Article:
head set close to his shoulders, and upon a round, short bull neck. He wore a black cravat, loosely tied into a knot, and a red waistcoat elaborately trimmed with gold braid; a leather belt with a brass buckle and hanger, and huge sea-boots completed a costume singularly suggestive of his occupation in life. His face was round and broad, like that of a cat, and a complexion stained, by constant exposure to the sun and wind, to a color of newly polished mahogany. But a countenance which otherwise might have been humorous, in this case was rendered singularly repulsive by the fact that his nose had been broken so flat to his face that all that remained to distinguish that feature were two circular orifices where the nostrils should have been. His eyes were by no means so sinister as the rest of his visage, being of a light-gray color and exceedingly vivacious—even good-natured in the merry restlessness of their glance—albeit they were well-nigh hidden beneath a black bush of overhanging eyebrows. When he spoke, his voice was so deep and resonant that it was as though it issued from a barrel rather than from the breast of a human being.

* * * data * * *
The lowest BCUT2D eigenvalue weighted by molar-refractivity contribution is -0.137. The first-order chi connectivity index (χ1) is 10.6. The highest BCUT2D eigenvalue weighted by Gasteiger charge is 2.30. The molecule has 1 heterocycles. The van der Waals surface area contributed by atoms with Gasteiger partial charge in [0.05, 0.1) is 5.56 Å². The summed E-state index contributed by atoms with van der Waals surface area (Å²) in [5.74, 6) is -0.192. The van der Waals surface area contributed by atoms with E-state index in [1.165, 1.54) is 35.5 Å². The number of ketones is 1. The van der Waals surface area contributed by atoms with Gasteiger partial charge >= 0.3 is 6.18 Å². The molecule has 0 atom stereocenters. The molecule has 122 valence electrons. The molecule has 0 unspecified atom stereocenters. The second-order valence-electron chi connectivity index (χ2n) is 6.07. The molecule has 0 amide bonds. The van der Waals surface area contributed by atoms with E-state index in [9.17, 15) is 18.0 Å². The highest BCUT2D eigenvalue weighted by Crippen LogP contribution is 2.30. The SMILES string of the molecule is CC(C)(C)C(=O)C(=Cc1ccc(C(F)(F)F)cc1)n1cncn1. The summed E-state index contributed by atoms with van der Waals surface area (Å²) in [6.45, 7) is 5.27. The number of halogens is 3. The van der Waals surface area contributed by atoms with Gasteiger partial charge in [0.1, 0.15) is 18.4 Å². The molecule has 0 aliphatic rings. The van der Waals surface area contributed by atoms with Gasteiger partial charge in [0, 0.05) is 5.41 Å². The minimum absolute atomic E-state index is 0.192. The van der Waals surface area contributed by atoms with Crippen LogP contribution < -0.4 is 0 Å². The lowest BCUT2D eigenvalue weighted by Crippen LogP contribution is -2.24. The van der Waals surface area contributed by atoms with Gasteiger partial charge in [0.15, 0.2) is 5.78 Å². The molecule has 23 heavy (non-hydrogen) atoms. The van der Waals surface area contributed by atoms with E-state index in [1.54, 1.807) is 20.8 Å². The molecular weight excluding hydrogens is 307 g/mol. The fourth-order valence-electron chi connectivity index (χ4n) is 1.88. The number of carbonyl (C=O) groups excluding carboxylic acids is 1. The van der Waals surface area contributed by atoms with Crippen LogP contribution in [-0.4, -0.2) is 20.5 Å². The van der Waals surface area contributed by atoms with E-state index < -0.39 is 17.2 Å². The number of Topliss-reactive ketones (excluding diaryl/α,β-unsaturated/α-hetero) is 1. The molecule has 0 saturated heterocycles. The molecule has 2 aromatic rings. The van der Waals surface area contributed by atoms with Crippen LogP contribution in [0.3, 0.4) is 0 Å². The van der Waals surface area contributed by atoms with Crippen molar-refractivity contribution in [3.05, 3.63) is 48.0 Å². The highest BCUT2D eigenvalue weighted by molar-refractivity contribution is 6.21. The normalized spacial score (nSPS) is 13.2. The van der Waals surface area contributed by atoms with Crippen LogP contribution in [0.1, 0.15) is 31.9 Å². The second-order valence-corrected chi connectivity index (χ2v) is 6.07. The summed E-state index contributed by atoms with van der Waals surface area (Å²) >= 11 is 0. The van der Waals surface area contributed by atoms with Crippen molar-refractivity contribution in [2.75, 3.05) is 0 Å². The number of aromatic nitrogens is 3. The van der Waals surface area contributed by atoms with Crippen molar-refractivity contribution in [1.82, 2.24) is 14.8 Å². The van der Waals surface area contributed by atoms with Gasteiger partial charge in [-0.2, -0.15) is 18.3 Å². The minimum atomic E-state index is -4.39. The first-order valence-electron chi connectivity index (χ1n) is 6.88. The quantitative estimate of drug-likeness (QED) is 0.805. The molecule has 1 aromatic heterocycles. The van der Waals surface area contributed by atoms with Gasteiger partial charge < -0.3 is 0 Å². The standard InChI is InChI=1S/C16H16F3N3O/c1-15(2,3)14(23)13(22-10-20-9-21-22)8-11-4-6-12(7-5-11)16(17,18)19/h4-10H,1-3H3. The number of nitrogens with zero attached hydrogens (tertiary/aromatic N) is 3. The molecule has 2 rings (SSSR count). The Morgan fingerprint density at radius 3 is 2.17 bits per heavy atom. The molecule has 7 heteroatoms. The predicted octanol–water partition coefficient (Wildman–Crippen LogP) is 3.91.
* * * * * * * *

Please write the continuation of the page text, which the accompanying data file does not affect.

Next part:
“How now, my hearty!” cried he, in stentorian tones, so loud that they seemed to stun the tensely drawn drums of our hero’s ears. “How now, my hearty! What’s to-do here? Who is shooting pistols at this hour of the night?” Then, catching sight of the figures lying in a huddle upon the floor, his great, thick lips parted into a gape of wonder and his gray eyes rolled in his head like two balls, so that what with his flat face and the round holes of his nostrils he presented an appearance which, under other circumstances, would have been at once ludicrous and grotesque.
“By the blood!” cried he, “to be sure it is murder that has happened here.”
“Not murder!” cried Jonathan, in a shrill and panting voice. “Not murder! It was all an accident, and I am as innocent as a baby.”
The new-comer looked at him and then at the two figures upon